Students who take leaves of absence for mental health reasons do not just suffer the financial burden of hospitalizations, outpatient care and therapist visits. Many also encounter unexpected Penn-related financial difficulties.
College senior Devanshi Mehta was forced by the University to take a leave of absence one month into her freshman year. She called the process “forceful,” and said the University didn’t want to have liability for her deteriorating mental health.
Director of Counseling and Psychological Services Bill Alexander said only two or three students have taken involuntary leaves in the past fifteen years, and that the process for forcing a student to leave is complex and requires permission from the Provost.
“[The leave] was a huge financial burden,” Mehta said. “I had inpatient, outpatient and post-outpatient care. I still have medical bills to this day, and it was four years ago. When you have inpatient care, insurance can only cover so much and when you have outpatient visits, you only have so many out-of-network benefits. And then I had to find a good therapist that could follow up with my care. It was taxing, super taxing.”
But what Mehta did not expect were the difficulties relating to her Penn finances.
“When I returned as a freshman, tuition had increased, and I guess it increases a certain percentage every year, but that was also really frustrating,” she said. “I had a lot of regrets. If I didn’t screw up my health and if I stayed, then that would be almost $2,000 savings.”
Aside from her difficulties at Penn, Mehta also experienced difficulties communicating with her external scholarship provider in the aftermath of her leave.
“I had to go back to the IBM Watson Foundation and explain the reason why I had to take a leave and why they had to take the scholarship back from Penn,” she said. “I had to get proof, doctors notes and therapy notes, and that was an annoyance. And then to get [the money] reapplied to my freshman year. And recently, they were confused about why I’m going to be a senior again.”
Like Mehta, Daily Pennsylvanian columnist and rising College senior Katiera Sordjan was subject to an involuntary leave of absence during her sophomore year, instigated by the University in the same way that Mehta’s was.
In addition to her year off, Sordjan also had mental health struggles at the end of her freshman year and was not able to complete two classes. As a result, she had to complete classes in the summer, which was a financial burden on her family.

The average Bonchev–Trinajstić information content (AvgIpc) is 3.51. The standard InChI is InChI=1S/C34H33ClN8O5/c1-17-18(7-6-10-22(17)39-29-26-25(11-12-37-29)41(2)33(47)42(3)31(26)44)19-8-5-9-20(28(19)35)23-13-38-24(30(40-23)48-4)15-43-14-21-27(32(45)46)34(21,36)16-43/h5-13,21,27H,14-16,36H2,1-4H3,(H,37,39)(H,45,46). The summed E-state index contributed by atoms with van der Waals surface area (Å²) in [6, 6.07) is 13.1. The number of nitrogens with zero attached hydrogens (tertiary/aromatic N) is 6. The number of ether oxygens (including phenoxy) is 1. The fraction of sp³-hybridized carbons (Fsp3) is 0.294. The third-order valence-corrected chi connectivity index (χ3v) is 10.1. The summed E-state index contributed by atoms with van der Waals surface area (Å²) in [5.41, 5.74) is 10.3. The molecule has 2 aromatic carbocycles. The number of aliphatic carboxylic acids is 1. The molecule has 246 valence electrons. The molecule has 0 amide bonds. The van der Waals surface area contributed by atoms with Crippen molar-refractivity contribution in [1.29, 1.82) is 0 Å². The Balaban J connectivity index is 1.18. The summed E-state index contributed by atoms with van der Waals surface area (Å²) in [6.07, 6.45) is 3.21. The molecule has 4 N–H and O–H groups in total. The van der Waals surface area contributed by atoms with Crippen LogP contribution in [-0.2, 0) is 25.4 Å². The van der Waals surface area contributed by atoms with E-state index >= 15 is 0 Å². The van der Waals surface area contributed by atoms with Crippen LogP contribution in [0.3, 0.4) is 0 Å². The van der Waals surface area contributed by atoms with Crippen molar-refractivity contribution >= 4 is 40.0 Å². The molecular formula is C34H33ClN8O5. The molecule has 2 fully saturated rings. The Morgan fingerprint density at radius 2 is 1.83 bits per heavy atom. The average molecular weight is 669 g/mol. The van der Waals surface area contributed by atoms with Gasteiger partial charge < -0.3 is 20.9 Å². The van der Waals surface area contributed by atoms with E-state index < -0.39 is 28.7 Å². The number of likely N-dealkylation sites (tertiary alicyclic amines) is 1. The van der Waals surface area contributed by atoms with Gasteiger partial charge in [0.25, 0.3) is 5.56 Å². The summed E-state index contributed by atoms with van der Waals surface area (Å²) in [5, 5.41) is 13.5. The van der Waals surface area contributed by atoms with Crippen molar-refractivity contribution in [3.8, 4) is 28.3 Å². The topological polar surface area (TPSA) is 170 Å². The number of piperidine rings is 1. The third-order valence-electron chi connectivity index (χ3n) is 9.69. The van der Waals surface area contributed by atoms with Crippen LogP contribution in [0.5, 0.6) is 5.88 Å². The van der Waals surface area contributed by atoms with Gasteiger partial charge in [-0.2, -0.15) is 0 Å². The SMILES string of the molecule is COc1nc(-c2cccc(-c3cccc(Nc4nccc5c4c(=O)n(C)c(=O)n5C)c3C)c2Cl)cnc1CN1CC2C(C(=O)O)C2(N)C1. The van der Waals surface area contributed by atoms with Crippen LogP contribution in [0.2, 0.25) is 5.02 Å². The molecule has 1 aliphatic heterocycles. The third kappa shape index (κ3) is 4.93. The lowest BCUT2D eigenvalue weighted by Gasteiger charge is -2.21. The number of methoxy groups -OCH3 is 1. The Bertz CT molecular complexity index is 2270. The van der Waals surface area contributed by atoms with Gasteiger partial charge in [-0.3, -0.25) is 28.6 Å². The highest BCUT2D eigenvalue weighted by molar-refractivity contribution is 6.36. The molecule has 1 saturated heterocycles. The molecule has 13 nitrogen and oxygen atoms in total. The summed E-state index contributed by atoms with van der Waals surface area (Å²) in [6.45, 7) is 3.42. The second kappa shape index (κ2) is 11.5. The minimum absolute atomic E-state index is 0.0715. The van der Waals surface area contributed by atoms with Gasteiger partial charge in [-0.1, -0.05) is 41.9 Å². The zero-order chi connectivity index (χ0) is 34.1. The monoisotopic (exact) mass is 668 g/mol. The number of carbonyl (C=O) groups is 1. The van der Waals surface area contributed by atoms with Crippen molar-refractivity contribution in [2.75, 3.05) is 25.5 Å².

“With the summer classes, for example, there isn’t really as much aid available from Penn, it’s more loans, and the extra summer that I took was at an additional cost to my family,” she said. “I feel like it would be helpful if students did have to take the leave and had to spend extra time, if there were some way to help them out. Because it is a financial issue if you’re taking extra semesters or pushing up your credit load or pushing back your graduation date.”
While one student who wished to remain anonymous emphasized that the financial side of her crisis was not at the forefront of her mind at the time, she returned to Penn only to encounter financial frustration.
“My FASFA for the next year [after returning] got audited because I had only gone for one semester of school so they were looking at my parents’ finances and it looked like we had cheated the system,” she said. “But it was actually because I took a leave and we got refunded for that. In the Spring we had to patch our financial aid a lot to get my package. We were calling them twice a week and sending them emails and they finally got a package together.”
Despite other difficulties, Mehta and the anonymous student both spoke positively of Penn’s tuition refund policy, which refunds 100 percent of tuition in medical cases if withdrawal occurs within the first two weeks of classes, and 50 percent within the third and fourth weeks. No refund is available after four weeks.
Both students said they received full refunds.
While Mehta and Sordjan were initially resistant to leaving the University, they were ultimately positive about the outcome of their leaves.
“I had a rough experience because I was in such denial and I was resistant to any termination of enrollment, but I know that it was in [CAPS’s] best interests,” Mehta said. “Financially, I regret my leave, but holistically, I don’t.”
The anonymous student agreed. She added that she knows a fellow student who took a leave for mental health reasons, but had to stay on campus for the duration of the leave, as it was too expensive for that student to travel home.
“Taking a leave of absence is really good for your mental health and it can be a really good situation, but it also can be stressful in terms of finances,” she said. “There is privilege in the ability to take a leave of absence … that you have a place to go, somewhere that is safe with treatment and will provide you with an environment that is conducive to getting better.”Comments powered by Disqus
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